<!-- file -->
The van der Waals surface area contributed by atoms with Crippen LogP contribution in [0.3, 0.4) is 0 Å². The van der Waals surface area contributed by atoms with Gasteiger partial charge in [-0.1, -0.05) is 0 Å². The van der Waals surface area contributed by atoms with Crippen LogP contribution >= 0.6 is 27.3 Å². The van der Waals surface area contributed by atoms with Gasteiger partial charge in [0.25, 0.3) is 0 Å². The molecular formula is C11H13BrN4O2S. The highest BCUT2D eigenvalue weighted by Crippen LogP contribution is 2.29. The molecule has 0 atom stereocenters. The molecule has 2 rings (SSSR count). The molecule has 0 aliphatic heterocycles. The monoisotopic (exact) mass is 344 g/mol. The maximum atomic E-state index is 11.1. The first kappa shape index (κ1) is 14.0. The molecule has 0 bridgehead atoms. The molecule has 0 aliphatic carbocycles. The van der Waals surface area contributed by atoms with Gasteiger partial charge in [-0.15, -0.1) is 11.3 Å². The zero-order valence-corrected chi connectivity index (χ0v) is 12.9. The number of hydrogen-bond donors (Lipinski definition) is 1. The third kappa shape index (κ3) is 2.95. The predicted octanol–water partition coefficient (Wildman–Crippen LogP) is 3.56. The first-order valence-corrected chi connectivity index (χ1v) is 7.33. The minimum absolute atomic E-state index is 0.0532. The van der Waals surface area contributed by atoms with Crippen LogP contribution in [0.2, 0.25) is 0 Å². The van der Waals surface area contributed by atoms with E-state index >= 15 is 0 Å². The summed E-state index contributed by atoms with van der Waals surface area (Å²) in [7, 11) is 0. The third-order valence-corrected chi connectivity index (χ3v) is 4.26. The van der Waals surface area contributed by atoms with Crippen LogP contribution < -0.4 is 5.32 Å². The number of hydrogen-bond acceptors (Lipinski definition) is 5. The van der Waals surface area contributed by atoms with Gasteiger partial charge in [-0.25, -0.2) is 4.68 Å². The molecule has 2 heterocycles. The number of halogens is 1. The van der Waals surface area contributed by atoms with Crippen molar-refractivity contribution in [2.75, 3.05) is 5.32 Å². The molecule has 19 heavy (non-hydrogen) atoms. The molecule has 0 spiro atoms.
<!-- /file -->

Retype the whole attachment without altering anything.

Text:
The van der Waals surface area contributed by atoms with Crippen LogP contribution in [0.3, 0.4) is 0 Å². The van der Waals surface area contributed by atoms with Gasteiger partial charge in [-0.1, -0.05) is 0 Å². The van der Waals surface area contributed by atoms with Crippen LogP contribution >= 0.6 is 27.3 Å². The van der Waals surface area contributed by atoms with Gasteiger partial charge in [0.25, 0.3) is 0 Å². The molecular formula is C11H13BrN4O2S. The highest BCUT2D eigenvalue weighted by Crippen LogP contribution is 2.29. The molecule has 0 atom stereocenters. The molecule has 2 rings (SSSR count). The molecule has 0 aliphatic heterocycles. The monoisotopic (exact) mass is 344 g/mol. The maximum atomic E-state index is 11.1. The first kappa shape index (κ1) is 14.0. The molecule has 0 bridgehead atoms. The molecule has 0 aliphatic carbocycles. The van der Waals surface area contributed by atoms with Gasteiger partial charge in [-0.15, -0.1) is 11.3 Å². The zero-order valence-corrected chi connectivity index (χ0v) is 12.9. The number of hydrogen-bond donors (Lipinski definition) is 1. The third kappa shape index (κ3) is 2.95. The predicted octanol–water partition coefficient (Wildman–Crippen LogP) is 3.56. The first-order valence-corrected chi connectivity index (χ1v) is 7.33. The minimum absolute atomic E-state index is 0.0532. The van der Waals surface area contributed by atoms with Crippen LogP contribution in [0.2, 0.25) is 0 Å². The van der Waals surface area contributed by atoms with E-state index >= 15 is 0 Å². The summed E-state index contributed by atoms with van der Waals surface area (Å²) in [7, 11) is 0. The third-order valence-corrected chi connectivity index (χ3v) is 4.26. The van der Waals surface area contributed by atoms with Crippen LogP contribution < -0.4 is 5.32 Å². The number of hydrogen-bond acceptors (Lipinski definition) is 5. The van der Waals surface area contributed by atoms with Gasteiger partial charge in [-0.25, -0.2) is 4.68 Å². The molecule has 2 heterocycles. The number of halogens is 1. The van der Waals surface area contributed by atoms with Crippen molar-refractivity contribution in [2.75, 3.05) is 5.32 Å². The molecule has 19 heavy (non-hydrogen) atoms. The molecule has 0 spiro atoms.